The yard went into operation at the turn of the 19th century. Today, it employs thousands of people and is regarded as the "quarterdeck of the Navy" for its role as headquarters for the Naval District Washington.

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Environment
5:40 pm
Mon September 16, 2013

Louisville Could Benefit From a Tree Ordinance, Expert Says

Census Data Wikimedia Commons

Louisville’s tree canopy has been reduced in recent years by invasive pests and storms. Several steps have been taken to begin looking at the issue, but the city still lacks a comprehensive tree ordinance.

Enter Ed Macie. He’s a regional urban forester with the U.S. Forest Service who’s been helping cities craft tree ordinances for decades. And he’ll be in Louisville today and tomorrow to discuss the benefits of such an ordinance.

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Politics
4:24 pm
Mon September 16, 2013

Citing Racial Disparities, Senator Rand Paul Favors Restoration of Felon Voting Rights

U.S. Sen. Rand Paul, R-Ky.

Acknowledging racial disparities in U.S. drug and sentencing laws, Republican Sen. Rand Paul of Kentucky is calling for the restoration of felon voting rights in state and federal laws.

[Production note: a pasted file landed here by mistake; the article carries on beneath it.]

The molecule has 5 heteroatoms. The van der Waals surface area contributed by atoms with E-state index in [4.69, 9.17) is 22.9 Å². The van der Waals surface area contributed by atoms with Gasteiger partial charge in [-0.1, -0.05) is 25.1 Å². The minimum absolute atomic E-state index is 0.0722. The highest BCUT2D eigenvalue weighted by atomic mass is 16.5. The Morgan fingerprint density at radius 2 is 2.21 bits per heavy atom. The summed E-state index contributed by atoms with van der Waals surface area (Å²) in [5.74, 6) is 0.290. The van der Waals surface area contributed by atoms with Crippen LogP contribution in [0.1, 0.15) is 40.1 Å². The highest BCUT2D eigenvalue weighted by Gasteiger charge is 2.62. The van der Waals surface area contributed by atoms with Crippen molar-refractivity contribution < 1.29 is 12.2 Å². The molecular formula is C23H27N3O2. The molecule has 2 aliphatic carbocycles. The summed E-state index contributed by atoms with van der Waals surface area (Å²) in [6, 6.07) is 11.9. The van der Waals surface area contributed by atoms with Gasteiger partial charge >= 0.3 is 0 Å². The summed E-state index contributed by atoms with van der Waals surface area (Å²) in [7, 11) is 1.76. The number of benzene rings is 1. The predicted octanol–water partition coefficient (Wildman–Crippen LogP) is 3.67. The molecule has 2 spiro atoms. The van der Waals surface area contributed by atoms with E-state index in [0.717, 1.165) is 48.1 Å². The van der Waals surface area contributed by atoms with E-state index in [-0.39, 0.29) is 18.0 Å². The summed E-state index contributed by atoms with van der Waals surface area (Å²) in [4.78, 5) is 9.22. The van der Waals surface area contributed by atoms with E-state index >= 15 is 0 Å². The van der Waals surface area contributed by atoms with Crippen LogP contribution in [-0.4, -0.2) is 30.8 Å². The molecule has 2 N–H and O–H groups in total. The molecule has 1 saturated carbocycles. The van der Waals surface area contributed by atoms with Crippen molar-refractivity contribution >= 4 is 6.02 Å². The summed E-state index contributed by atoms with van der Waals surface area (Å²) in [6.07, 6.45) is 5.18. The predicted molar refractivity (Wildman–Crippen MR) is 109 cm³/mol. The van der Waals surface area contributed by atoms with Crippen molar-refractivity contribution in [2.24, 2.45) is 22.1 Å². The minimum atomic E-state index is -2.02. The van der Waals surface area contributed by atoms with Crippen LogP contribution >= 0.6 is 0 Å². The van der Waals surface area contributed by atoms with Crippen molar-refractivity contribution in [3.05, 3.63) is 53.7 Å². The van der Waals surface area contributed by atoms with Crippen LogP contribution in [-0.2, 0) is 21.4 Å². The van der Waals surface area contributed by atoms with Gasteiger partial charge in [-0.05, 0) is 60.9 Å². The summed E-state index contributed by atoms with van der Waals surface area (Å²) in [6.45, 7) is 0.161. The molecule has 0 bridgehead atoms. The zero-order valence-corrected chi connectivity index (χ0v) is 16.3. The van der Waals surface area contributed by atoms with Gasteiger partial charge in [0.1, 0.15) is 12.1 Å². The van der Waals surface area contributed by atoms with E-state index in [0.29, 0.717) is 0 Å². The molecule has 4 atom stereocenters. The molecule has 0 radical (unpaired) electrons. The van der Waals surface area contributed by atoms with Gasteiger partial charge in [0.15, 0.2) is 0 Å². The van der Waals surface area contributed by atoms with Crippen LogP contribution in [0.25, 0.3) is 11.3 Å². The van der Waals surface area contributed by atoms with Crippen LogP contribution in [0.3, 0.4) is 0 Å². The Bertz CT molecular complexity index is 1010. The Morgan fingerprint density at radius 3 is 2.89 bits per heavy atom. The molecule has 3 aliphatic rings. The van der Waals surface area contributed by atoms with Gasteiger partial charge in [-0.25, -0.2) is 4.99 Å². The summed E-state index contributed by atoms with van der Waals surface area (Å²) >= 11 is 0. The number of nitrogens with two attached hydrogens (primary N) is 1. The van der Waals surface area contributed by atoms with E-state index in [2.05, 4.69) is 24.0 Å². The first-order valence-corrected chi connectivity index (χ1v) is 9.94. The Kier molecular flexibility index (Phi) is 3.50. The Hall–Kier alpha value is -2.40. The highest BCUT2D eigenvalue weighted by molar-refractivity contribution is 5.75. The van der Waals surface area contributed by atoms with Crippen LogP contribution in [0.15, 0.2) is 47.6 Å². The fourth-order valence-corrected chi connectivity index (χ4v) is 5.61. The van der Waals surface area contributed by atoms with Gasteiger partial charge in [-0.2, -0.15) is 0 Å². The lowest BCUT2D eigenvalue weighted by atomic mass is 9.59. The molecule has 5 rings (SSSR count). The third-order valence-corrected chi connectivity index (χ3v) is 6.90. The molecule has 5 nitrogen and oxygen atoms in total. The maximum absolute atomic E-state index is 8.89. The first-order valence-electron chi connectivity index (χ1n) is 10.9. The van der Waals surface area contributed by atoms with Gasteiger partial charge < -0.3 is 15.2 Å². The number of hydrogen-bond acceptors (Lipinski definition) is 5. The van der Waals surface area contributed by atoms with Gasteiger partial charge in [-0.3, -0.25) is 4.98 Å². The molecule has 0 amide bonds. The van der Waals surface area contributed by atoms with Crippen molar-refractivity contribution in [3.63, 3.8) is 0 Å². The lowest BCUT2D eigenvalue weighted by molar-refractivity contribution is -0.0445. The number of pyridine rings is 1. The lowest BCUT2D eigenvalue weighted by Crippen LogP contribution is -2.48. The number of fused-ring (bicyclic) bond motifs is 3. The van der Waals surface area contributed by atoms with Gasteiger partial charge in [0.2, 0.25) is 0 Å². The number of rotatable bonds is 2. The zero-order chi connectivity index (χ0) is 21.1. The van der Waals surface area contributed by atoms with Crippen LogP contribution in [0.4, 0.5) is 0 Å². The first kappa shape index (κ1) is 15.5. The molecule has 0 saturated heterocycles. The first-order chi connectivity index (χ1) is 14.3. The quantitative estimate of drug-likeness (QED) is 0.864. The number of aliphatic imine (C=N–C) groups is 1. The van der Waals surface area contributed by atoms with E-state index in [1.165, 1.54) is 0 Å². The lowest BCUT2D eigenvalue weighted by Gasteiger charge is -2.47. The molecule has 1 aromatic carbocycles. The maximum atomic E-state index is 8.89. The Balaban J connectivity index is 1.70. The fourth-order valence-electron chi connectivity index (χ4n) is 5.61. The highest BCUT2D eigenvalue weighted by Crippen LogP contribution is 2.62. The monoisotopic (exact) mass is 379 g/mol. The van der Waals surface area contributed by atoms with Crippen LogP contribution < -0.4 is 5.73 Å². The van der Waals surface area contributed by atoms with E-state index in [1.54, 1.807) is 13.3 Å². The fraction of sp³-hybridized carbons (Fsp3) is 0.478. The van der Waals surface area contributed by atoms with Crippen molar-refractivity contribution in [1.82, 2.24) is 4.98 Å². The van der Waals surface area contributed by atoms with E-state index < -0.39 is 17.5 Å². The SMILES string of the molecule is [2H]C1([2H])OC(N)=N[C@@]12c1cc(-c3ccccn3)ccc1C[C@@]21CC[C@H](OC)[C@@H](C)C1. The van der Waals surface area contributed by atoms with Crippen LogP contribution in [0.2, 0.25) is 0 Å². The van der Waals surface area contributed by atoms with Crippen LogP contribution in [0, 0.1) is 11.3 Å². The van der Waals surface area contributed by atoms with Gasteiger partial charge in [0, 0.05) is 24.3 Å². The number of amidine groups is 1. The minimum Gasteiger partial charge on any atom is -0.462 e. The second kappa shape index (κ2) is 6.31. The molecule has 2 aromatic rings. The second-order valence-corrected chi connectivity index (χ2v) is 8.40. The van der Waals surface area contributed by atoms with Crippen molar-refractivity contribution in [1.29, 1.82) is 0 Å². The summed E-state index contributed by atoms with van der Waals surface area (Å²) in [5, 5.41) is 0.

The Tea Party favorite also says the consequence of those punitive measures is the chief culprit behind voter disenfranchisement in African-American communities.

"The biggest impediment to voting rights, right now, are convicted felons. One in three young black males has been convicted of a felony and they’ve lost their voting rights. I think it dwarfs all other (election-related) issues," says Paul.

Paul made the comments at a forum hosted by the Plymouth Community Renewal Center in west Louisville on Monday. It is part of the libertarian-leaning senator's continued effort to close the gap between Republicans and black voters, which began with a speech at Howard University this spring.

Among the measures Paul's office touted to those in attendance was co-sponsoring a bill with Democratic U.S. Sen. Patrick Leahy of Vermont to give judges more discretion in sentencing federal drug cases.

Speaking to a handful of community activists and residents, Paul outlined how he also hopes to put forward a measure that would restore a felon's voting rights at the federal level five years after their release.

"We haven't decided which crimes yet, but I think particularly for non-violent drug crimes where people made a youthful mistake I think they ought to get their rights back," he says.